Trade Harmonisation Crucial to ASEAN’s Competitiveness

 
Many ASEAN countries have made great strides in global competitiveness rankings indicating sound economic ability and performance. This success, however, has not been uniform across the region. FIA spoke to Mr Pushpanathan Sundram, Principal Advisor of the ASEAN Food and Beverage Alliance (AFBA) and former Deputy Secretary General of ASEAN for the ASEAN Economic Community, about what ASEAN economies can do to boost their competitiveness both individually and as a region, and how the food industry can support ASEAN in its strive to become more competitive.

What factors have helped ASEAN countries boost their competitiveness in recent years?

Mr Pushpanathan: ASEAN countries have been focusing on competitiveness as a key pillar in the development of the ASEAN Economic Community. There have been improvements as a direct result of this drive and focus, with several ASEAN economies including Singapore, the Philippines, and Indonesia advancing global rankings which include the Global Competitiveness Index (GCI)1  and IMD World Competitiveness Reports.

Active identification of areas in which ASEAN countries could increase their competitiveness has been key. We have noticed a particular emphasis on trade facilitation, with countries asking themselves how they can make the process of trade easier for businesses in terms of customs and the harmonisation of standards.

There has also been significant emphasis placed on increasing the efficiency in public institutions including regulatory agencies. Indonesia, for example, has allocated greater resources to improving the efficiency of its government agencies. Malaysia has implemented government transformation programmes, aimed at building an efficient and competitive market for goods and services.


GCI placed Malaysia 8th globally in terms of the lack of burden of government regulation last year. Do you think that this is a good example for ASEAN countries in order to increase competitiveness?

Mr Pushpanathan:
Malaysia has been identified as one of the ASEAN countries effective in keeping the burden of government regulations low. In the ranking of ASEAN countries, Malaysia now ranks second only to Singapore having put significant emphasis on this issue. Malaysia’s focus on reducing regulation is evidently paying off and other countries will likely consider following suit.

Malaysia’s private sector is highly sophisticated and innovative, which bodes well in the country’s aim to become a high-income, knowledge based economy by the end of the decade. This is one of the most critical factors that will help Malaysia in becoming more competitive in this region.


How can ASEAN as a region become more competitive?

Mr Pushpanathan: Easing the burden of regulation is key for ASEAN to increase its competiveness as a region. The simplifying of regulation and the harmonisation of currently differing regulations will help countries achieve the ‘single market’. Mutual recognition of each other’s regulations and standards would be a promising first step towards harmonisation and would facilitate an increased trade in goods.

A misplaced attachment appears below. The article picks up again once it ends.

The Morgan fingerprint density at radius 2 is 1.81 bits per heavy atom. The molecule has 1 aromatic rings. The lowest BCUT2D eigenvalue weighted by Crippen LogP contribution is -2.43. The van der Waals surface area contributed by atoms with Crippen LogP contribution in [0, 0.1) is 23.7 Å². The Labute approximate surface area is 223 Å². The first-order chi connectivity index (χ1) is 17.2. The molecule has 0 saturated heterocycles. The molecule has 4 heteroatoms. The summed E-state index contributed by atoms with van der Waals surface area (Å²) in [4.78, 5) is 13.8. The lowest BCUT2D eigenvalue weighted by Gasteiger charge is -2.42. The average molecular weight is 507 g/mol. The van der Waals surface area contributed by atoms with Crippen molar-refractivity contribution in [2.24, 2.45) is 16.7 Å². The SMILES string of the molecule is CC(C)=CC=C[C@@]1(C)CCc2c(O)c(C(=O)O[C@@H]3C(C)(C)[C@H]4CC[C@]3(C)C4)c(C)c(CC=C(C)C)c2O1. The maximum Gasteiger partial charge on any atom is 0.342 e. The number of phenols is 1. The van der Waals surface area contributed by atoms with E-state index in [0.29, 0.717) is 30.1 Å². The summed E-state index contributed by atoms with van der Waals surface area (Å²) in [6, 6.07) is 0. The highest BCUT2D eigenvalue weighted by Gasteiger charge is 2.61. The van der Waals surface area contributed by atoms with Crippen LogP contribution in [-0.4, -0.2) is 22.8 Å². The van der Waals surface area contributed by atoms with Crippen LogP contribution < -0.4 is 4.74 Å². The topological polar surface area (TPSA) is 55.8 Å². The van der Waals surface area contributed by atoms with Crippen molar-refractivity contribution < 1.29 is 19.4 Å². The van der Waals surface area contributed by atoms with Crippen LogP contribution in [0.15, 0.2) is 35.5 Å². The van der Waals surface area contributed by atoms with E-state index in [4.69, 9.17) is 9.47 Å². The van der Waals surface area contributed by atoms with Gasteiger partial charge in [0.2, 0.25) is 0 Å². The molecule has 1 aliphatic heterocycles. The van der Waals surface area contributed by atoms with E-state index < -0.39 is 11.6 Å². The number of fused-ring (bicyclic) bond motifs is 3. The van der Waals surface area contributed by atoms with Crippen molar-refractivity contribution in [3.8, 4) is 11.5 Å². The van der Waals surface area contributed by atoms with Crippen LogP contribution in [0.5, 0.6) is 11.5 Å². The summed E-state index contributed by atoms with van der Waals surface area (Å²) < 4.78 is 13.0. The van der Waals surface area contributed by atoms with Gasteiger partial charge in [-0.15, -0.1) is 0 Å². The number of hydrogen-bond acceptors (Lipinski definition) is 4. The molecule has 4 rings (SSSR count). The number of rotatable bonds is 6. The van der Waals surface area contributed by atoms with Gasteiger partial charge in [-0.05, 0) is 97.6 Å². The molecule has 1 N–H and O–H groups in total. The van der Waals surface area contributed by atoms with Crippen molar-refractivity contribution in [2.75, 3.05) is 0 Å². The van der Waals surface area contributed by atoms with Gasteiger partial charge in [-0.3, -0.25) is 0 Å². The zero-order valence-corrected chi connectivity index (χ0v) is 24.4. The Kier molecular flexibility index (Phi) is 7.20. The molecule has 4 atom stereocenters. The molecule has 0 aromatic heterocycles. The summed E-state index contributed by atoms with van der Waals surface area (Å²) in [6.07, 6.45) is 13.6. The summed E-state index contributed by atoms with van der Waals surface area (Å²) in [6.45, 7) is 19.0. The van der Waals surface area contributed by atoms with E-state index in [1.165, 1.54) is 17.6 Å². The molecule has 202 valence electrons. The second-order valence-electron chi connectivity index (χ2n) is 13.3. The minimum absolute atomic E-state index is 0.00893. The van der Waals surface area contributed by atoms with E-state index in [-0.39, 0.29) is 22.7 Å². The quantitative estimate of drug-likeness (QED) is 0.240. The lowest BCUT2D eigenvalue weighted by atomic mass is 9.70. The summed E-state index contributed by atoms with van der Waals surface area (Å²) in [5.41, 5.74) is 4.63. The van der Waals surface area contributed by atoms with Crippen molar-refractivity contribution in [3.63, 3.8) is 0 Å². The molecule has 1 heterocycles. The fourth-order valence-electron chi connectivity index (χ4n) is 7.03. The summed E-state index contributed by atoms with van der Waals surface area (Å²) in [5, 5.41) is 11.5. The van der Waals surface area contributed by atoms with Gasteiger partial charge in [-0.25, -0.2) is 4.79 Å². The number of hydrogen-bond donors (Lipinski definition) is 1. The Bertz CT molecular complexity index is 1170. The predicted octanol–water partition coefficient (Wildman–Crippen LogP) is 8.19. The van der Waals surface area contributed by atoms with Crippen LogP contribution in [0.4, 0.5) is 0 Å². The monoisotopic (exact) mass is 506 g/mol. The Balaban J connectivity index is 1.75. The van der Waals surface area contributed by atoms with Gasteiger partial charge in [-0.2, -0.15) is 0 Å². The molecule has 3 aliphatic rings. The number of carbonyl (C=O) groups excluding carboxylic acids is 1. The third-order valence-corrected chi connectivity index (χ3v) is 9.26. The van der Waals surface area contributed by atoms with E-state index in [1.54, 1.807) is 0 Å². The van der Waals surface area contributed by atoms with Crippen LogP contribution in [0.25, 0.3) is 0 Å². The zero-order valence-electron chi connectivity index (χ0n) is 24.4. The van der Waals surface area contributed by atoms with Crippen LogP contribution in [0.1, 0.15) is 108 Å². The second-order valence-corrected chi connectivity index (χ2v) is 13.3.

The best way for the region to become more competitive is to ensure that the ASEAN Economic Community is developed successfully. The AEC will provide a platform and opportunity to boost the region as a whole. The ASEAN Economic Community will not only help countries meet the requirements of the single market, but will go further by helping to provide best practices that countries can implement to improve their competiveness. This process will be valuable to strengthening the competitiveness of growing economies such as Lao PDR and Myanmar, which are now being considered in global competiveness rankings.


What can the food industry do to support ASEAN countries in its goal to be more competitive?

Mr Pushpanathan: ASEAN has made the agri-food sector one of its priority areas for growth. The industry has vast knowledge of the food sector, in terms of technology, governance and regulation and it is in these areas that the industry can support ASEAN’s growth in competitiveness. At a regional level, there are global companies within the food industry who have a wealth of experience of regional integration efforts in other areas of the globe and can share best practices within ASEAN.

The food industry has the opportunity to be an asset to ASEAN countries in helping to address and solve some of the problems that it might face in its strive to be more competitive.

One area that the food industry could help to significantly improve ASEAN’s competiveness is trade harmonisation. With the help of the ASEAN Food and Beverage Alliance (AFBA), ASEAN will be able to look at some of these issues facing the private sector and the industry as a whole, particularly nutrition labelling and import/export certification. Currently the food industry is very active across ASEAN. By increasingly engaging ASEAN officials, AFBA seeks to build a strong partnership to help increase the region’s competitiveness.



Klaus Schwab, World Economic Forum, The Global Competitiveness Report, 2013–2014

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